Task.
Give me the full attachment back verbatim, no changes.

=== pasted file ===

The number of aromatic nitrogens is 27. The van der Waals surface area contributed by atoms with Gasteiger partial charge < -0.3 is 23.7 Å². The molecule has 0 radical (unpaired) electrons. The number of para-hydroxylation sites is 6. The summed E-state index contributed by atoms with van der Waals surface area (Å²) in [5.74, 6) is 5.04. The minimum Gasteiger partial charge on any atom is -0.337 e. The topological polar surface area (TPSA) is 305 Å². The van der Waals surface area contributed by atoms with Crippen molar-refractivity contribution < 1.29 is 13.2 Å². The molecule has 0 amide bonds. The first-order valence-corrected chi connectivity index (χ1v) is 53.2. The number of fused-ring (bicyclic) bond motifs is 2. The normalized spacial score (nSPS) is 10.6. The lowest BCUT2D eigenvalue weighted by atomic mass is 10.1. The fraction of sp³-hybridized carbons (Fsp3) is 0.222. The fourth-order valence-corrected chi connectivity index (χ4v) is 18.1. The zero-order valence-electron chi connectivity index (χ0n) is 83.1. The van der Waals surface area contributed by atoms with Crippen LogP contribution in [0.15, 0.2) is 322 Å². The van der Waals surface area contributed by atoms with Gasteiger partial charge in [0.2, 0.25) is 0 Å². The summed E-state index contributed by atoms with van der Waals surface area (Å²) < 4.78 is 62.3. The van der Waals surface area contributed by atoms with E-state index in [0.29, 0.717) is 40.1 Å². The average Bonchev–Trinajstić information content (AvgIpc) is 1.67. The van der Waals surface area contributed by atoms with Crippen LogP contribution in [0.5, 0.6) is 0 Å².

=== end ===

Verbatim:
The number of aromatic nitrogens is 27. The van der Waals surface area contributed by atoms with Gasteiger partial charge < -0.3 is 23.7 Å². The molecule has 0 radical (unpaired) electrons. The number of para-hydroxylation sites is 6. The summed E-state index contributed by atoms with van der Waals surface area (Å²) in [5.74, 6) is 5.04. The minimum Gasteiger partial charge on any atom is -0.337 e. The topological polar surface area (TPSA) is 305 Å². The van der Waals surface area contributed by atoms with Crippen molar-refractivity contribution < 1.29 is 13.2 Å². The molecule has 0 amide bonds. The first-order valence-corrected chi connectivity index (χ1v) is 53.2. The number of fused-ring (bicyclic) bond motifs is 2. The normalized spacial score (nSPS) is 10.6. The lowest BCUT2D eigenvalue weighted by atomic mass is 10.1. The fraction of sp³-hybridized carbons (Fsp3) is 0.222. The fourth-order valence-corrected chi connectivity index (χ4v) is 18.1. The zero-order valence-electron chi connectivity index (χ0n) is 83.1. The van der Waals surface area contributed by atoms with Crippen LogP contribution in [0.15, 0.2) is 322 Å². The van der Waals surface area contributed by atoms with Gasteiger partial charge in [0.2, 0.25) is 0 Å². The summed E-state index contributed by atoms with van der Waals surface area (Å²) < 4.78 is 62.3. The van der Waals surface area contributed by atoms with E-state index in [0.29, 0.717) is 40.1 Å². The average Bonchev–Trinajstić information content (AvgIpc) is 1.67. The van der Waals surface area contributed by atoms with Crippen LogP contribution in [0.5, 0.6) is 0 Å².